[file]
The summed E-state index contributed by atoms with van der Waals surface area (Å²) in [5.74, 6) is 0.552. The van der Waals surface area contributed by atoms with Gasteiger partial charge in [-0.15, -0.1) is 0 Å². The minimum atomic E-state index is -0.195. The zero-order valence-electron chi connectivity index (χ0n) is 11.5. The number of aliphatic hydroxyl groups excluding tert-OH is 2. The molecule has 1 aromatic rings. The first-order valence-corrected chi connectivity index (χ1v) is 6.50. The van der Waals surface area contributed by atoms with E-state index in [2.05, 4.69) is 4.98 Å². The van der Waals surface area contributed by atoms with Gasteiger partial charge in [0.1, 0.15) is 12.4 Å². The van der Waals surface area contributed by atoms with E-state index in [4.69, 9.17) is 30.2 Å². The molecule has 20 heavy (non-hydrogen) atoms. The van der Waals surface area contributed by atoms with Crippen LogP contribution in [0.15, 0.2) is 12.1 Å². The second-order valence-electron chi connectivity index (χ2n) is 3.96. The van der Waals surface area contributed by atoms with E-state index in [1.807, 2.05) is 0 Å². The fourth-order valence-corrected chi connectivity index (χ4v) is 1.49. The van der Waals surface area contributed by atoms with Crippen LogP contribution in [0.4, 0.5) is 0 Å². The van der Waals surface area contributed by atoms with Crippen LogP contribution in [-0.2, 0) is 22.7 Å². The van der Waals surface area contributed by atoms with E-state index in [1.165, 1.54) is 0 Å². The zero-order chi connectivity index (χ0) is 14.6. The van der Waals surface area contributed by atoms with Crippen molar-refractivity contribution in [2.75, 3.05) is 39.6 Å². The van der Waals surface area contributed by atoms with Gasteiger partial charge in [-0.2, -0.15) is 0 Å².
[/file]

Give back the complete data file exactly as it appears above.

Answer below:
The summed E-state index contributed by atoms with van der Waals surface area (Å²) in [5.74, 6) is 0.552. The van der Waals surface area contributed by atoms with Gasteiger partial charge in [-0.15, -0.1) is 0 Å². The minimum atomic E-state index is -0.195. The zero-order valence-electron chi connectivity index (χ0n) is 11.5. The number of aliphatic hydroxyl groups excluding tert-OH is 2. The molecule has 1 aromatic rings. The first-order valence-corrected chi connectivity index (χ1v) is 6.50. The van der Waals surface area contributed by atoms with E-state index in [2.05, 4.69) is 4.98 Å². The van der Waals surface area contributed by atoms with Gasteiger partial charge in [0.1, 0.15) is 12.4 Å². The van der Waals surface area contributed by atoms with E-state index in [4.69, 9.17) is 30.2 Å². The molecule has 20 heavy (non-hydrogen) atoms. The van der Waals surface area contributed by atoms with Crippen LogP contribution in [0.15, 0.2) is 12.1 Å². The second-order valence-electron chi connectivity index (χ2n) is 3.96. The van der Waals surface area contributed by atoms with E-state index in [1.807, 2.05) is 0 Å². The fourth-order valence-corrected chi connectivity index (χ4v) is 1.49. The van der Waals surface area contributed by atoms with Crippen LogP contribution in [0.4, 0.5) is 0 Å². The van der Waals surface area contributed by atoms with Crippen LogP contribution in [-0.2, 0) is 22.7 Å². The van der Waals surface area contributed by atoms with E-state index in [1.165, 1.54) is 0 Å². The zero-order chi connectivity index (χ0) is 14.6. The van der Waals surface area contributed by atoms with Crippen molar-refractivity contribution in [2.75, 3.05) is 39.6 Å². The van der Waals surface area contributed by atoms with Gasteiger partial charge in [-0.2, -0.15) is 0 Å².